By Sushil Kutty
Uddhav Thackeray undid Bal Thackeray’s Hindutva legacy by linking up with the secular Congress and the NCP. And Aaditya Thackeray is being blamed for alienating Eknath Shinde. ‘UT’ was blind to ‘AT’ meddling in affairs out of his depth. But that would be diminishing Sanjay Raut’s role, hovering overhead!
‘UT’ should have understood that Raut was an overhead that would cost him dearly. Uddhav Thackeray vacating ‘Varsha’, the Maharashtra CM’s official residence, was symbolic of the slide. So, why’s Uddhav Thackeray clinging to the chair? Raut had told the world that party mattered, not the government. Frankly, to everybody listening, Raut’s days of “Ukhaad Diya” were up.
Sanjay Raut’s proximity to NCP supremo Sharad Pawar is thick. Like Eknath Shinde’s to Devendra Fadnavis. Aaditya Thackeray was collateral. Both UT and AT were in the cavalcade that left ‘Varsha’ for ‘Matoshree’, the Thackeray family residence. Things had gone from bad to worse in less than 48 hours.
The time to circle the wagons was long overdue, the Thackeray family could even have to lose the Shiv Sena. Eknath Shinde’s project “end unnatural alliance” with a takeover bid was ideated and incubated in a BJP laboratory. And right under the nose of Sharad Govindrao Pawar, the man who knows rebellions best, having engineered and led some of them himself!
For Uddhav Thackeray, the Shiv Sena is at stake, the party Balasaheb Thackeray founded and nurtured. Why ‘UT’ broke from legacy and shucked Hindutva, the Shiv Sena’s staple, is a mystery. Realization came too late. Uddhav Thackeray in his ‘Facebook Live’ said that he didn’t covet the CM’s post, but was coaxed by Sharad Pawar for the greater good. “Come, and I’ll make you Chief Minister,” he told Shinde
Is ‘UT’ naïve? Didn’t he know that the “remote” of the state was with the NCP? He should have known when NCP’s Nawab Malik ran riot with ultimatums to everybody who spoke out of turn. He should have known when ‘Vasooligate’ broke; when Sachin Vaze was cornered and caged; when Mumbai Police commissioner Parambir Singh broke cover; and when then Home Minister Anil Deshmukh landed behind bars.
In hindsight, three amateurs — UT, Raut and Thackeray Jr. — were led up the garden path by seasoned politicians! The NCP was playing a deep game none of the Sena trio figured out. A chance at power, leading the state, had boomeranged. And the dominance of the NCP continued.
The Congress kept to the contours of the common minimum programme. But it was impossible for the NCP, with Sharad Pawar at its head, to play second fiddle, least of all to greenhorns, rank amateurs — an inexperienced father, his presumptuous son, and an inflatable showboat, self-styled advisor.
Of the MVA trio, Sonia Gandhi kept the Congress as independent as possible, Uddhav Thackeray thought he was in control, and Sharad Pawar ensured the NCP had the controls! The impression created was that Uddhav Thackeray had Pawar’s back.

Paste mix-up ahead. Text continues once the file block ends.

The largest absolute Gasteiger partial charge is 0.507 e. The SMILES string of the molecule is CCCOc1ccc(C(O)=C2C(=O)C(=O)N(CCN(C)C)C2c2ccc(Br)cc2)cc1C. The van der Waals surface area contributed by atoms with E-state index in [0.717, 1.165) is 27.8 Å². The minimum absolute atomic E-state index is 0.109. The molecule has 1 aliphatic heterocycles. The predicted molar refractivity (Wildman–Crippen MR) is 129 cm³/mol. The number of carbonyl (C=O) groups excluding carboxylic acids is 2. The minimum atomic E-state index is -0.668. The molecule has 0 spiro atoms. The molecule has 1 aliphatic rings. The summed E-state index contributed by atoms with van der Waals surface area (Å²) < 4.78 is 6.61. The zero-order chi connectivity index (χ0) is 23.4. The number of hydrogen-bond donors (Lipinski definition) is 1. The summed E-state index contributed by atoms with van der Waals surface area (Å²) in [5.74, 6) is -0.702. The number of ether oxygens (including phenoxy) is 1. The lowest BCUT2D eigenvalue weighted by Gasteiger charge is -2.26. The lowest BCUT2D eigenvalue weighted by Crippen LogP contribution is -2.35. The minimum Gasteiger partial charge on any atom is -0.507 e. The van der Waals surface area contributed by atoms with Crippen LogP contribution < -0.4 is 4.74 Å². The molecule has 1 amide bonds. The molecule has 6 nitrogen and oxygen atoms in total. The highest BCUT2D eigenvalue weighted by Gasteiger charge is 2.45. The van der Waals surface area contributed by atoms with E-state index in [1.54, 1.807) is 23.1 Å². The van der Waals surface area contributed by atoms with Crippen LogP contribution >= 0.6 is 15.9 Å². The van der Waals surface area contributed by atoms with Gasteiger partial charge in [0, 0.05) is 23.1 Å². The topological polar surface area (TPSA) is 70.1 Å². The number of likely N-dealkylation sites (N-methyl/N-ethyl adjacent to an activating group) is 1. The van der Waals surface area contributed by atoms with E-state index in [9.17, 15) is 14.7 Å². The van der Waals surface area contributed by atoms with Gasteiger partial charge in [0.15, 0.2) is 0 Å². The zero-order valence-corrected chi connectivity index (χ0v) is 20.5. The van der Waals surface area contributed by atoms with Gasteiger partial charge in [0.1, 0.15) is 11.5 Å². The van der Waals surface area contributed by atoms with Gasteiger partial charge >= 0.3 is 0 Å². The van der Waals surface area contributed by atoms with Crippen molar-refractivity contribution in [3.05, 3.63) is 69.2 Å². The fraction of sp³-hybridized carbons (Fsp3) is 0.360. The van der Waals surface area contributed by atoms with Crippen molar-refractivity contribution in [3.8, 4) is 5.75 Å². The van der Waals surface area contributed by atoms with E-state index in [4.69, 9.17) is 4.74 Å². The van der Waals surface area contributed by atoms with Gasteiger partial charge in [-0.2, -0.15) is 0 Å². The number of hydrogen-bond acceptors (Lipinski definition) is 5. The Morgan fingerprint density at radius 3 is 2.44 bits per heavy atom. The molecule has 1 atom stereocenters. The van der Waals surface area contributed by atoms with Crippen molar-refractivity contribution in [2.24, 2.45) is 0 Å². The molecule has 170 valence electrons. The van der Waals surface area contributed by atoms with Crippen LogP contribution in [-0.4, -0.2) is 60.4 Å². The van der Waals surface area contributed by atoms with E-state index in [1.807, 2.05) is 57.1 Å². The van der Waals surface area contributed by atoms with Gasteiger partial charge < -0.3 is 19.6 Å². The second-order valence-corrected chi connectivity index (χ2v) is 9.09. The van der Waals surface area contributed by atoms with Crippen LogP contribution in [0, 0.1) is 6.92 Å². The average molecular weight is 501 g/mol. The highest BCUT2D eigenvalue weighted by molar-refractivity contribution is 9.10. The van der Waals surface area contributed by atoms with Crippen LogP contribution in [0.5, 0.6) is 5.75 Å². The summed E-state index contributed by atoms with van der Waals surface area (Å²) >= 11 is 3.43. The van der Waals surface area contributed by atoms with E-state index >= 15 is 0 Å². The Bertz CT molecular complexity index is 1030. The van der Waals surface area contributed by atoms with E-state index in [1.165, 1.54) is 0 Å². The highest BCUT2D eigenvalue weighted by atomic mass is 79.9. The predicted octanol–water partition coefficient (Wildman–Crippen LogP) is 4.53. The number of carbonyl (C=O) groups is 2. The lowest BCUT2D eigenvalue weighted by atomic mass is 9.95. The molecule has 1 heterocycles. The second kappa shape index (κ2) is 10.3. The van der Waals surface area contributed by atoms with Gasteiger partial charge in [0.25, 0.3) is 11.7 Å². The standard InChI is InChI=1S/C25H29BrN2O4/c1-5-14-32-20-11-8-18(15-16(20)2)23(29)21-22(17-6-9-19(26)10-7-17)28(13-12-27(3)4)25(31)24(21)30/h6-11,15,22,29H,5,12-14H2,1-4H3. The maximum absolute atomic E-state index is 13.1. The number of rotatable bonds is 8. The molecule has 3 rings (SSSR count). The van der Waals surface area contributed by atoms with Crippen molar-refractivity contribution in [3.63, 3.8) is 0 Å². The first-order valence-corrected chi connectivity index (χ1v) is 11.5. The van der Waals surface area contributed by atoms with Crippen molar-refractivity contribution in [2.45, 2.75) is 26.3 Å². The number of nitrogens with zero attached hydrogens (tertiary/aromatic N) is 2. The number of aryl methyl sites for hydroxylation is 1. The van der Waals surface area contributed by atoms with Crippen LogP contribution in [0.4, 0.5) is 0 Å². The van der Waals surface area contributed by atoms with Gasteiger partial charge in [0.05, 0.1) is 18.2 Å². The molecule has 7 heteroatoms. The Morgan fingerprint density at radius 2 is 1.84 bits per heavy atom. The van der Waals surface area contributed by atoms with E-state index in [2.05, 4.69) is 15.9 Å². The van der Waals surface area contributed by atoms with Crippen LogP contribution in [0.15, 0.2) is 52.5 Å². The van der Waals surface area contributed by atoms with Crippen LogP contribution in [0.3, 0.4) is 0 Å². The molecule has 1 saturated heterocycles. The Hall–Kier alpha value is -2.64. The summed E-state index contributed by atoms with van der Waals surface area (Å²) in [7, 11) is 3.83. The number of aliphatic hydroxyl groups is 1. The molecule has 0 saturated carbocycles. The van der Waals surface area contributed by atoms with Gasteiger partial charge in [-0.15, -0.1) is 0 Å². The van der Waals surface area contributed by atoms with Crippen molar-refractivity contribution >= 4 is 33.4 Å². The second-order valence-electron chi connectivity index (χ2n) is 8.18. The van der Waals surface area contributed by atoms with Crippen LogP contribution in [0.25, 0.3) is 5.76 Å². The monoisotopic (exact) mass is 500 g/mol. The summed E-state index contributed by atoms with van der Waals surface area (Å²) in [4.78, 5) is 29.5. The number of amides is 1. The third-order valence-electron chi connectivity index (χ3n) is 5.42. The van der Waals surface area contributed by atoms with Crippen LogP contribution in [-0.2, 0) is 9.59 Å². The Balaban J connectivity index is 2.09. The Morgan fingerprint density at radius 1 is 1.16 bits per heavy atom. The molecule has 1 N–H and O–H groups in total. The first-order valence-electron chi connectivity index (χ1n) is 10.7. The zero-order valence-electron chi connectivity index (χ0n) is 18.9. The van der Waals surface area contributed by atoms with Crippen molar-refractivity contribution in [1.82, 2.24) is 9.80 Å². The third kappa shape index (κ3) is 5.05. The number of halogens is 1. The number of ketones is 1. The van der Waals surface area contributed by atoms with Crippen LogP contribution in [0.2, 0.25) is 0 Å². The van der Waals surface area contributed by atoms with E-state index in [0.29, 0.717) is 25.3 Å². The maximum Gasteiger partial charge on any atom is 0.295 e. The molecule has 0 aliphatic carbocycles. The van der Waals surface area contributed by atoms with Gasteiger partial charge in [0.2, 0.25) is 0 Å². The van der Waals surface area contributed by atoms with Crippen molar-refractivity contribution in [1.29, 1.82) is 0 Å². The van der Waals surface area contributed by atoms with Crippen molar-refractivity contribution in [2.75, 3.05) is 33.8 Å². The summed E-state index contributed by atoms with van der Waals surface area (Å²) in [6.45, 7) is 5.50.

Uddhav Thackeray mingled with K. Chandrashekhar Rao, and Trinamool chief Mamata Banerjee, both self-made, tough as nails, politicians. Uddhav Thackeray was feted by MK Stalin, and Pinarayi Vijayan. Arvind Kejriwal was not lavish with praise, but not miserly either.
The feeling one got was that Uddhav Thackeray was an important cog—admired for the courage to break away from the ‘communal’—in the Opposition. ‘UT’ had created his own niche Hindutva. And Bal Thackeray’s Hindutva was dead and buried.
So, it is baffling why Sharad Pawar left Uddhav Thackeray to fend for himself. Pawar left Delhi saying it was an “internal problem of the Shiv Sena”. Then, after ‘UT’ delivered his ‘Facebook Live’, Pawar met ‘UT’. Did Pawar advise Uddhav to give government to Shinde and keep the party to himself?
Uddhav appears to have agreed. But Eknath Shinde is not Uddhav, and neither is he Chhagan Bhujbal who defected from the Sena to the Congress in 1991 when Pawar was still with the Congress. Auto-driver-turned-politician Eknath Shinde wants both party and government, also Balasaheb’s Hindutva that Uddhav Thackeray left by the wayside on the road to power.
The bottom-line is whatever ‘UT’ learned from Bal Thackeray he squandered; whatever he learned from Pawar was a lesson in self-destruction; and whatever lessons he’ll remember will be that which life has taught him in the last few days, after he was left to fend for himself.
One of which is that he should have kept an eye on the BJP and Shinde, and on Fadnavis and Shinde. Two, he had left the party vulnerable to takeover. The rebels are using the standoff to claim ownership of Balasaheb Thackeray, and Balasaheb’s party, both under the guise of following Balasabeb’s Hindutva!
UT must also have learned that the BJP will prefer to read the final rites over a toothless Shiv Sena, shorn of Hindutva. The BJP may even force a dissolution of the assembly and fresh elections, with sole claim over Hindutva—all the 30-plus rebel Shiv Sena MLAs fighting the elections under the lotus symbol. That will be Operation Kamal! (IPA Service)